Using Facebook Like a Pro: Privacy
I joined Facebook eight years ago when my brother made me. OK, he didn’t MAKE me, but he also wouldn’t e-mail me pictures of my niece and nephew and told me I’d have to join Facebook to see them. He is so mean.
But eight years later, I really owe him one. I’ve helped many clients build their organizations, and I continue to be blown away by the impact of this platform. One thing I like to remind people is that Facebook is a tool. Make it work for you. There are several parts of Facebook that people either don’t know about or underutilize. My goal in this series is to help you make Facebook work for you and redeem it for your life.
Keep in mind that Facebook changes faster than I change my mind at the Dairy Queen ordering counter. While this all might be true today, it may all change tomorrow. I’ll do my best to keep this blog updated.
Our first installment is about privacy because it seems to be one of the central issues that people have with Facebook. I hear people say, “I don’t like posting on Facebook because I don’t want people to know my personal business,” while at the same time saying, “Tell everyone about my garage sale happening today.” The good news is that you can have it both ways.
My Facebook friends list contains the most random of random samplings of people. There are childhood friends, gobs of relatives, neighbors, clients, my kids’ friends’ parents, and people who I may have met once but could never pick out of a lineup. My husband coaches two sports and chooses not to be on social media, so I end up serving as his liaison with parents and the community via Facebook. Needless to say, I have to get very creative with the privacy of my posts.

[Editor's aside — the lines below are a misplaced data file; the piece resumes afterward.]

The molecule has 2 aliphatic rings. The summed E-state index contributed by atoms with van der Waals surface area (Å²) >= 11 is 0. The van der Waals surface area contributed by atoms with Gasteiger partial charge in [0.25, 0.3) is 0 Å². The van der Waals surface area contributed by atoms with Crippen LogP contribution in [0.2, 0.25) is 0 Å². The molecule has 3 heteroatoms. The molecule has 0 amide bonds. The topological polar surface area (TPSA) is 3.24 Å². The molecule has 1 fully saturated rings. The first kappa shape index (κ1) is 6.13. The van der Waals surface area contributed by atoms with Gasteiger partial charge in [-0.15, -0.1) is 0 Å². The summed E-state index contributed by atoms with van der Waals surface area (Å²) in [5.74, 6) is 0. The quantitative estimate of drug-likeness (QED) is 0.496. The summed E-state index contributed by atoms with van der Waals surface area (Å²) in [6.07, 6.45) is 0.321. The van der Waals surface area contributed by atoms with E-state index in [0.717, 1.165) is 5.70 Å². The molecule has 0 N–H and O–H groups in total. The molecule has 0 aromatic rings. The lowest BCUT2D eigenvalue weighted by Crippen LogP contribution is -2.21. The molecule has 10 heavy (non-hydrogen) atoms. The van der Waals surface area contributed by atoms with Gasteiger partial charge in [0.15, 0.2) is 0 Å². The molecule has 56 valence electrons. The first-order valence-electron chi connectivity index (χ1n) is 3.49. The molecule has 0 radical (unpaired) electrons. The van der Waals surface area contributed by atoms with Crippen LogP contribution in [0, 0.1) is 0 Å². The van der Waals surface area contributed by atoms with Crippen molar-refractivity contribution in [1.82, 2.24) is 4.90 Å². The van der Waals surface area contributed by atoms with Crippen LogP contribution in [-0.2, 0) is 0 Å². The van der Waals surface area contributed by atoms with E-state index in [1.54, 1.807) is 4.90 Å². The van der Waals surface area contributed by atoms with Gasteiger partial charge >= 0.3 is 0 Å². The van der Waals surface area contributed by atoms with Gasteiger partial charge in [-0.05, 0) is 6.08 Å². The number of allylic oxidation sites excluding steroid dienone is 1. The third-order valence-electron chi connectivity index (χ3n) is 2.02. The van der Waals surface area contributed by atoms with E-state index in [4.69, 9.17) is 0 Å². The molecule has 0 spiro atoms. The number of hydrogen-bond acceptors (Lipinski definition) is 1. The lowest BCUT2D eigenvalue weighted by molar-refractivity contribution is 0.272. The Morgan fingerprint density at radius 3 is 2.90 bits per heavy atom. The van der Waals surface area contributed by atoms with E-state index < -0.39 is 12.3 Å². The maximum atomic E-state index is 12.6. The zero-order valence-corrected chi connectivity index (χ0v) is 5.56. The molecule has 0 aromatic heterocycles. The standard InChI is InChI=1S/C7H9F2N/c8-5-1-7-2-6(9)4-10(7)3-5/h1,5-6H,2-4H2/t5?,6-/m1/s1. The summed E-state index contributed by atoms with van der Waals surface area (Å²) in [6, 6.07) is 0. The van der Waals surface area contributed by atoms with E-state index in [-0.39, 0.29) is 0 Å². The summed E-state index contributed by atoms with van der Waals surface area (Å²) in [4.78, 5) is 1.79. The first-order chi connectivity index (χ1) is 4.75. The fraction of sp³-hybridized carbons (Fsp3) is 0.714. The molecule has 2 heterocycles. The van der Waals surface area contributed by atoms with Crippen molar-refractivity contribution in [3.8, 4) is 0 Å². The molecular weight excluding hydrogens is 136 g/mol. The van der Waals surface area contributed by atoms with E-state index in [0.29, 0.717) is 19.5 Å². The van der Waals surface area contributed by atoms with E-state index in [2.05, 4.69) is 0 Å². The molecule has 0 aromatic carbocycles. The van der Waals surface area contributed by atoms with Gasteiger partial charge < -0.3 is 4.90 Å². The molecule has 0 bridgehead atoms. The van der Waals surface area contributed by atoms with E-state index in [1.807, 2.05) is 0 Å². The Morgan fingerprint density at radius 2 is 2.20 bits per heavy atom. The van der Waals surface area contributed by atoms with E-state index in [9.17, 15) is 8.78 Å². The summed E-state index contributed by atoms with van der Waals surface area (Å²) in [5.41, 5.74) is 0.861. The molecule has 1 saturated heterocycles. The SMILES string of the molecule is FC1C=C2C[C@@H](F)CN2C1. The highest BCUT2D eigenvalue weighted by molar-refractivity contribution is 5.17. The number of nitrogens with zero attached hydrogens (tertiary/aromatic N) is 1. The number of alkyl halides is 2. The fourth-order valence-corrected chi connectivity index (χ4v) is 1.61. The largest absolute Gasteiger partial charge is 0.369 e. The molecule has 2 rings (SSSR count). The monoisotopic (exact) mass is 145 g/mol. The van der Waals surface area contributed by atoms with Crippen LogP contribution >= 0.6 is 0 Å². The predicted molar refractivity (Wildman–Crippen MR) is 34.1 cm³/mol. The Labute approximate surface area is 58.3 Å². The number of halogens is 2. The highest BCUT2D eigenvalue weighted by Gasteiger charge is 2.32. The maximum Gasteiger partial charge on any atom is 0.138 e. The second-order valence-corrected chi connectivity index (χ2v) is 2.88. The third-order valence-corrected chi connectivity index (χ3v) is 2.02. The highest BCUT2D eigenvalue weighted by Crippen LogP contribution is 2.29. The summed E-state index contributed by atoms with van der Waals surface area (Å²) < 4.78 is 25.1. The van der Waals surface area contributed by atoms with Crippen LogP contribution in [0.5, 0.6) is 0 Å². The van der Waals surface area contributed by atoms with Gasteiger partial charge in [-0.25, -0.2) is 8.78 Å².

The first step to giving yourself options for privacy is to go through your friends list (yes, this takes a chunk of time…) and add people to lists. My lists look something like this: close friends, acquaintances, family, and New Castle area. You can get very specific. (Side note- Do you have an acquaintance who drives you crazy with their political/scammy business/personal drama posts? You can go into their profile and simply “unfollow” them. You will still stay friends, but it removes their posts from your News Feed.)
The second step is to utilize the settings when you post something. If you’re posting on your phone, this is at the top and says “To:” and if you’re on your desktop it’s below your post to the left of your “Publish” button. This little button can change your world. Say you lost your dog and want everyone to be looking for your pooch. Make the post “Public.” Say your kids are doing awesome stuff, but you’re pretty sure the neighbors already read it in the paper. Make the post for family only. Say you want to remember a particular life happening, but don’t necessarily want to announce it to the world. You can make the post viewable to only you. You can customize the settings very specifically. It’s a wonderful, beautiful thing.
Be aware that anything shared on the internet has the likelihood of becoming public at some point, so be very judicious in what you say… just because you make the post viewable to some doesn’t mean those people might not screenshot it to share with others.
A simple word of wisdom from the Bible is most helpful when considering what to post. I wish I followed this advice 100% of the time, but it is what I aim to do.
“Finally, brothers and sisters, whatever is true, whatever is noble, whatever is right, whatever is pure, whatever is lovely, whatever is admirable–if anything is excellent or praiseworthy–think [AND POST] about such things.” –Philippians 4:8 (NIV)